Who is your guru?
Last weekend, I headed out to the countryside of Denmark, to an island called Funen, to participate in Ancient Vedic Fire Ceremonies led by two Indian Brahmins from the Sacha Lineage who were visiting Denmark.
Sacha Kutir, a beautiful homestead surrounded by abundant nature and captivating light, was their first stop on a six week trail of blessings for the enlightenment of the world through Europe which will end in the Pyrenees in France mid-September.
Over the weekend, Sri Ram Shiromani Tripatiji and Ashok Kumar Mishrawho were mostly living in the embodiment of reverence with the exception of singing mantras by memory over the fire and in the temple, and during an explicit hour of story-telling that we requested of them Saturday afternoon.
It was a remarkable experience that is so rare to find outside of Ashrams in India, and I was so excited to get to partake, witness, and learn.
During the afternoon, Sri Ram Shiromani Tripatiji told a story of the king goose, known for its ability to separate water and milk. The deeper meaning of the story is that this king goose has an innate ability to attain discernment between ignorance (sex, attachment, ego, confusion..) and wisdom (pleasure, harmony, kindness, softness...). When a king goose attains this capacity of discernment, it is called a Raj Hans.
A person who has earned the name Raj Hans is someone who has embodied discernment, and thus reached enlightenment, often after years of devoted practice, meditation, and explicit work with a guru.
Discernment is an important topic in spiritual and emotional growth and healing, and is often where most of us get stuck. We may be filled with all sorts of valuable resources, but we may not always know which ones are applicable to us or how to actually apply the systems and concepts we've gotten access to. We stop practices and avoid the deeper work, confusing the early stages of bliss with true awakening.
I asked Sri Ram if he could share more about how he specifically teaches discernment to his disciples. And he shared with us that an essential step is through mantras and meditation, or otherwise put: practice. But that practice is not enough. He told us that we could sing mantras and meditate our entire life and not reach enlightenment, and so, we must also find a guru.
Finding a guru is a charged topic. In a world where we crave independence and self-sufficiency, we've forgotten the essential nature and purposefulness of lineage, of taking hold of the roots of that practice, through having a guide.
Thich Naht Hanh once was quoted as saying "The next Buddha will be a Sangha (community)" and many of us have taken that quite literally, opting to allow the world and our environment to be our teacher, and feigning away from the vulnerability required to find ourselves an actual teacher.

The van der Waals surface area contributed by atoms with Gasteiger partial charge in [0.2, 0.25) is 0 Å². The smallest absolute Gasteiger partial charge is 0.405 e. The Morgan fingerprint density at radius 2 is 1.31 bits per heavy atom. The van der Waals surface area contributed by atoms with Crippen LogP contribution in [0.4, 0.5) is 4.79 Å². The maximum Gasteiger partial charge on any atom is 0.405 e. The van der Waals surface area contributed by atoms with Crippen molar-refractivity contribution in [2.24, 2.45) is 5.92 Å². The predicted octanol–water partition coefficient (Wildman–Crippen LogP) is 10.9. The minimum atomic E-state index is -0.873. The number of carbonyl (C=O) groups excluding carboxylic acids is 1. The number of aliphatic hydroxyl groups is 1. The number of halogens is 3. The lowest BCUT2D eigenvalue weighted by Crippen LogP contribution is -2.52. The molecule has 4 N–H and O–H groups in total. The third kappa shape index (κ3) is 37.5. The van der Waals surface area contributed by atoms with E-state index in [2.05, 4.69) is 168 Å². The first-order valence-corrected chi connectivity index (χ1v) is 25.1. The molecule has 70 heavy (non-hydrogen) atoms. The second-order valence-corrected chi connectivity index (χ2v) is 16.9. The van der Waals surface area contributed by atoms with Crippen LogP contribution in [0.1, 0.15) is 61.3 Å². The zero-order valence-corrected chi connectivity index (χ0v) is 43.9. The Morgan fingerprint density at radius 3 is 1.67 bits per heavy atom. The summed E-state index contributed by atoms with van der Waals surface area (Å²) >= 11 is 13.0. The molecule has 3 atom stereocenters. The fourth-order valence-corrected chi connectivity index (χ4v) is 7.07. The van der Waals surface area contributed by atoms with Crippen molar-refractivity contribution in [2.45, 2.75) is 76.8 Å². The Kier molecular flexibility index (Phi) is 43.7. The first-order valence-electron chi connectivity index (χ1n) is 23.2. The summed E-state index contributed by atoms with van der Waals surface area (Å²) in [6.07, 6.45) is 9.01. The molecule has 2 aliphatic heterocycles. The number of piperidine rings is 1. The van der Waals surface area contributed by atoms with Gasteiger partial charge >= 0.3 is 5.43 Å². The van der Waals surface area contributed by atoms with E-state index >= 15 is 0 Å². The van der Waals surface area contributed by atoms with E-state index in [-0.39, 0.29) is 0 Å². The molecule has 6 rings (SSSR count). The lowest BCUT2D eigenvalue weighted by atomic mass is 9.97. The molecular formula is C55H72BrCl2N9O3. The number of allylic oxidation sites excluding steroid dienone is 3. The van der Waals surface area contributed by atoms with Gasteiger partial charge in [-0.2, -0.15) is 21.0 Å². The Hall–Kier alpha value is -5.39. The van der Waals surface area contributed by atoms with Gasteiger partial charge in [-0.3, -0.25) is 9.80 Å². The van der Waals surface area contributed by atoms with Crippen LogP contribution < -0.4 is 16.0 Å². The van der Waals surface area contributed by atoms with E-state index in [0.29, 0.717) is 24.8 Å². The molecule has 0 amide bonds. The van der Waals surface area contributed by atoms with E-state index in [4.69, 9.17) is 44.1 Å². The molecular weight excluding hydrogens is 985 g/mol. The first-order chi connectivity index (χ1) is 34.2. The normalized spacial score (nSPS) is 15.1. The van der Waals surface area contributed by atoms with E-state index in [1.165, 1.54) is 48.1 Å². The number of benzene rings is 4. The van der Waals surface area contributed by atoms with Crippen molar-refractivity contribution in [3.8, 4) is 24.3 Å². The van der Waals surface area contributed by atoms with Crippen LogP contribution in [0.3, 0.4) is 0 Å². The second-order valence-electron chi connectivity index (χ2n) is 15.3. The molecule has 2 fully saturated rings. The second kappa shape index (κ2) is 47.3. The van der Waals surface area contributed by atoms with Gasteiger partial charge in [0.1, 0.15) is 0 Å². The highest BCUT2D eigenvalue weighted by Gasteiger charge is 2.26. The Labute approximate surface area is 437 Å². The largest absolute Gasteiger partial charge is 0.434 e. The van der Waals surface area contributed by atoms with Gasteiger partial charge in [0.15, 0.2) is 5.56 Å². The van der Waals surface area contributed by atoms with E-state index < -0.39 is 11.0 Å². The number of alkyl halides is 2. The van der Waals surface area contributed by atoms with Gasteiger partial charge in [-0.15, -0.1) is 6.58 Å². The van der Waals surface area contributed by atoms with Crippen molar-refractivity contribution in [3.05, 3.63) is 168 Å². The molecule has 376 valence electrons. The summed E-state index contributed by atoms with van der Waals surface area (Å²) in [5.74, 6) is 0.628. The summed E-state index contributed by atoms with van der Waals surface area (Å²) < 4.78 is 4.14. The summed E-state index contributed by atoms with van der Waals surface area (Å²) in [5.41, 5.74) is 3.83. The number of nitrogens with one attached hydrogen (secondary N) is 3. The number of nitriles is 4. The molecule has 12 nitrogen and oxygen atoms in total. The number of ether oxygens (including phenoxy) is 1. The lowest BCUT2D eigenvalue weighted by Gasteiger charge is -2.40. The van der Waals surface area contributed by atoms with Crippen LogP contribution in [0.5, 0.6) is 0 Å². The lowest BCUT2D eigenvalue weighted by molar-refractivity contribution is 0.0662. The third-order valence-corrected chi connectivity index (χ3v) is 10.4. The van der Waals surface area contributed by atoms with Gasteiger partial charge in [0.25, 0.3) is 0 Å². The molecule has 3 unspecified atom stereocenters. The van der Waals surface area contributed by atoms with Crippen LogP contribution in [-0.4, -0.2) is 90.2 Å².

But what has gotten lost in translation, and was the intention behind this powerful quote by Thich Naht Hanh, is that when a teacher has reached their own enlightenment (thus qualifying them as a guru), they become the embodiment of a Sangha.
While I'm a huge advocate for embarking on the journey of conscious relationship and engaging in community in order to know our blindspots more intimately, I, personally, do not know where I would be today if it weren't for my mentor, who functions as my guru. This, for me, is a classic case of the need for "both, and" insight rather than "either, or" thinking.
A person who has a unique ability to offer clear reflection to those who want it, is worth gold in my eyes.
What a guru does, is reflect our pure essence and any obstacles preventing us from accessing that essence back to us. And in that way, the guru must also be a student, because to offer such a clear and unwavering reflection requires the ability to fully surrender to what is being channeled through them.
That same afternoon, we also listened to about 80 of the 400 some-odd total verses of The Guru Gita, a story in the form of song, from Shiva to his love, Parvati, about the nature of the word guru.
I encourage you to read more deeply about the meaning of this particular mantra (you can listen to it here), and the word guru, which actually means "remover of darkness, and who reveals the light of the heart." All I will tell you now, is that the story and song function as a message of pure — surrendered — love that pierces straight through the heart, and combined with the wisdom shared by Sri Ram and Ashok all weekend long, I left the weekend softened, humbled, and inspired to continue my own practice as a student, deeply grateful for my own "guru" (Alexandra Stockwell), and the spiritual wisdom and mentorship she has passed onto me, through me, over the years.